This past summer, the Justice Department decided to phase out its use of private prisons. I remember how happy this made me. I had spent my entire senior year in AP United States Government and Politics arguing for just that. The culminating project in that class was an oral argument and a thesis, and we were encouraged to pick topics we truly cared about. For me, the private prison industry was the obvious choice, and that was at a time when I really knew quite little. As my research of the topic continued, I only became more impassioned.
The four major purposes of prisons, theoretically, are retribution, incapacitation, deterrence, and rehabilitation. With the privatization of prisons, a conflict of interest arises. Private prisons are businesses, and they rely on incapacitation for profit. To the companies that run private prisons, like CoreCivic, high rates of recidivism are a dream. If these corporations allowed prisons to rehabilitate and deter people from crime, as they are supposed to, they would fail. What corporations would seriously work to keep people out of prisons if their high numbers of incapacitation directly corresponded to high profits? The act of making prisoners a medium for profit has dehumanized them, and has justified the adoption of a prison philosophy that does not work.
Former Deputy Attorney General Sally Yates recognized this in her memorandum. She stated that “[private prisons] simply do not provide the same level of correctional services, programs, and resources; they do not save on costs; and … they do not maintain the same level of safety and security.” So, with the recent replacement of this memorandum with one by Attorney General Jeff Sessions that showed support for the use of private prisons, I was disheartened, but not surprised. This came with a pledge to be more tough on crime, specifically with regard to drug and immigration laws. This pledge comes at a time when crime rates are nearing historic lows and our federal prison populations are dropping. But now, with the new administration’s agenda, it seems as though we’re going to undo all of the progress we’ve made over the last eight years.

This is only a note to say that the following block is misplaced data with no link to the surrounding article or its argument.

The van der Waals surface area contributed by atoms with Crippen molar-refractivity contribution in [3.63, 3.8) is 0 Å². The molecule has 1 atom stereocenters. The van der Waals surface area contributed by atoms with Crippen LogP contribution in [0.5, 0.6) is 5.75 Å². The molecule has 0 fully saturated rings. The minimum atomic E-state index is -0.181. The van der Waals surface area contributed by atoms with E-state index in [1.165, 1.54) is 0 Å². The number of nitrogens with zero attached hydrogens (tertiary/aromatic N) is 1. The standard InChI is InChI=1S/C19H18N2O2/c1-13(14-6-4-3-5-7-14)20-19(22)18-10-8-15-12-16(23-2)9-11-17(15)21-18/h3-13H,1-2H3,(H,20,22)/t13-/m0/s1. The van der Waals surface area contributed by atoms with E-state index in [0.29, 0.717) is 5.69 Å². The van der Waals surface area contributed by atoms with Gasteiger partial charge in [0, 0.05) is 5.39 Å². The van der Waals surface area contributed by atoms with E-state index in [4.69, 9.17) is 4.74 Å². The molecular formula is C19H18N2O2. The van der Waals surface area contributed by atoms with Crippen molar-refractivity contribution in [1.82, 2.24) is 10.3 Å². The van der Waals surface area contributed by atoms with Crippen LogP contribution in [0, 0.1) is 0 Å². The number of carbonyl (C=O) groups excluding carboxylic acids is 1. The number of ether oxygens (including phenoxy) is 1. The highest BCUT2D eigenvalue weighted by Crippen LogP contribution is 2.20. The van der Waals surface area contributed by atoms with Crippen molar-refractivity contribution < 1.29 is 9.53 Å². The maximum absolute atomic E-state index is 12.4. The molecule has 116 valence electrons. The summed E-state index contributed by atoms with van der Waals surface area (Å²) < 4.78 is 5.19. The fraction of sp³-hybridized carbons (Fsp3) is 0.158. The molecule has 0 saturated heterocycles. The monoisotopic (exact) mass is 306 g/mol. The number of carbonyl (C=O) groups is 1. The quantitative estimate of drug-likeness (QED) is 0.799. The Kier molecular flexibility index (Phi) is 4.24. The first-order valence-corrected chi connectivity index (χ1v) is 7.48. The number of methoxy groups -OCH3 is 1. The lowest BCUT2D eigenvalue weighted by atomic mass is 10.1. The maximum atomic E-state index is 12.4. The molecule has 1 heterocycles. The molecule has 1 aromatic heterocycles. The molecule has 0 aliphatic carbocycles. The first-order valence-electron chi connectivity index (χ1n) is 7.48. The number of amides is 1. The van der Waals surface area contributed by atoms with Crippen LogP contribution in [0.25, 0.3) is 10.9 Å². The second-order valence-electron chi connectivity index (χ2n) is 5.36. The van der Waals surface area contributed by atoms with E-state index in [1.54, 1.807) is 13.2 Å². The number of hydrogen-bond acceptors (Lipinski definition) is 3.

If the goal is to reduce crime rates, this will not be accomplished by the prisons we currently have in place. Our prisons are flawed. They have been turned into a business that profits off of the imprisoned. Far too many people are being thrown into a system that benefits entirely from their misfortune. This system is also prejudiced and treats some more harshly than others. People are being placed into “correctional facilities” that make very little effort to correct them, or to even help them reenter the society from which they were so abruptly and unfairly taken. The effects of such tragedy extend far beyond the individual, as they permeate families, schools, and communities. The private sector of our prison system perpetuates injustice. Our justice system perpetuates injustice, and this unquestionably needs to be changed. While, legislatively, progress may be limited, the least we can do is keep this in mind.